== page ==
An editorial by Mel Rothenburger.
WHEN IT COMES TO RECONCILIATION, there are good ideas and bad ideas. The decision by the Royal BC Museum to shut down one of its most popular exhibits is a bad one.
The museum has announced it will dismantle what’s known as the Old Town exhibit. Anyone who’s visited the museum in Victoria will remember this exhibit — it’s a recreation of a Victoria street from the late 1880s and early 1900s, complete with cobblestone streets, a hotel, train station and silent-movie theatre.
It’s part of the Becoming B.C. section, which also includes exhibits on the logging and fishing industries and a partial full-scale model of Capt. George Vancouver’s HMS Discovery. Those, too, will be removed.
According to Tourism Minister Melanie Mark, there’s a need to “decolonize” so-called “settler” exhibits, so they must go.
Truth and reconciliation “demands that we diversify and decolonize the way we share the history of B.C.,” states Mark.
Just how getting rid of exhibits reflecting the exploration and industrial development of our province by Europeans is supposed to help reconciliation is a head scratcher. Certainly, the exhibits in question speak to the colonization of British Columbia but it’s a part of our history and not something that can be erased by doing away with museum exhibits that represent it.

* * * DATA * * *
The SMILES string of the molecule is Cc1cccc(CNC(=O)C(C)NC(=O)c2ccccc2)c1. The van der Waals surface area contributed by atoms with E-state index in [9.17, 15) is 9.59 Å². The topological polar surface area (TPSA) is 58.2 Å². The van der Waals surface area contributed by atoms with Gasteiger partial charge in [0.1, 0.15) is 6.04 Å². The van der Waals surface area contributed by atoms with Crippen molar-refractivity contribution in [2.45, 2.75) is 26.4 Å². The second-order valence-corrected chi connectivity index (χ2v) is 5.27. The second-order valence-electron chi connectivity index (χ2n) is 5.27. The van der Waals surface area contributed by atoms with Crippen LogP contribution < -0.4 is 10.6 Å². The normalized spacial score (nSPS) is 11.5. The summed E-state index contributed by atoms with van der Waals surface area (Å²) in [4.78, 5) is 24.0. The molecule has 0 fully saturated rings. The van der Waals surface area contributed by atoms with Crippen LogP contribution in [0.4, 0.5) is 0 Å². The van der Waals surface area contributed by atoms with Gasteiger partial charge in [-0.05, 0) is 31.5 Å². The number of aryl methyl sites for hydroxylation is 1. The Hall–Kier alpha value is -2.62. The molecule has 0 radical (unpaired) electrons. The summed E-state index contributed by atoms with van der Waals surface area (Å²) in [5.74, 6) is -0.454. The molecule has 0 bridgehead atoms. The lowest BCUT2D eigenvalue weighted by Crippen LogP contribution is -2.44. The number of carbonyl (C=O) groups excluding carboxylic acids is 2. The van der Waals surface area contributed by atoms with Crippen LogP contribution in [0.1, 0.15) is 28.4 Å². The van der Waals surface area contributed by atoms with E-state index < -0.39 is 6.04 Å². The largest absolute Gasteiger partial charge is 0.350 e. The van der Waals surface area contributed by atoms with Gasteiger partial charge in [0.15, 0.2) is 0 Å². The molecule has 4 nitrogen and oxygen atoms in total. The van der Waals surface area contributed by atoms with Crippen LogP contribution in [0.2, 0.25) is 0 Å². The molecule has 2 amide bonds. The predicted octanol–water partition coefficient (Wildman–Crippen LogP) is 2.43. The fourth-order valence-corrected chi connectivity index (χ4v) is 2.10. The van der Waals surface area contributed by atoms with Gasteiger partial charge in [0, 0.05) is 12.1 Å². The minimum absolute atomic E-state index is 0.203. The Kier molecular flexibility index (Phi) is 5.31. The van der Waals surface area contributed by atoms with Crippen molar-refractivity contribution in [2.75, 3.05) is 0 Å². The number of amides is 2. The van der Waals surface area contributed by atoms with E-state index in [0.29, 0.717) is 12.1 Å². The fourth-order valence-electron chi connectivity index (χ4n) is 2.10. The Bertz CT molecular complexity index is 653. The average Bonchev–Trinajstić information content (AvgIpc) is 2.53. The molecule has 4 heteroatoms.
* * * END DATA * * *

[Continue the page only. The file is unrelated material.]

The exhibits are educational and inoffensive. There’s nothing about them that demeans indigenous culture or connection to the land. By all means, expand on the museum’s representations of indigenous history as well as that of the many ethnic groups who came to make B.C. their home. For example, the nearby First Nations Gallery could and should be revamped and expanded. It and Old Town can co-exist..
The vandalizing of statues at least has an understandable rationale, which is that we shouldn’t make heroes of those who led the displacement of indigenous people. The museum’s plan is a baffling over-reach, and amounts to a new form of vandalism.
Mel Rothenburger is a former mayor of Kamloops and a retired newspaper editor. He is a regular contributor to CFJC Today, publishes the ArmchairMayor.ca opinion website, and is a director on the Thompson-Nicola Regional District board. He can be reached at firstname.lastname@example.org.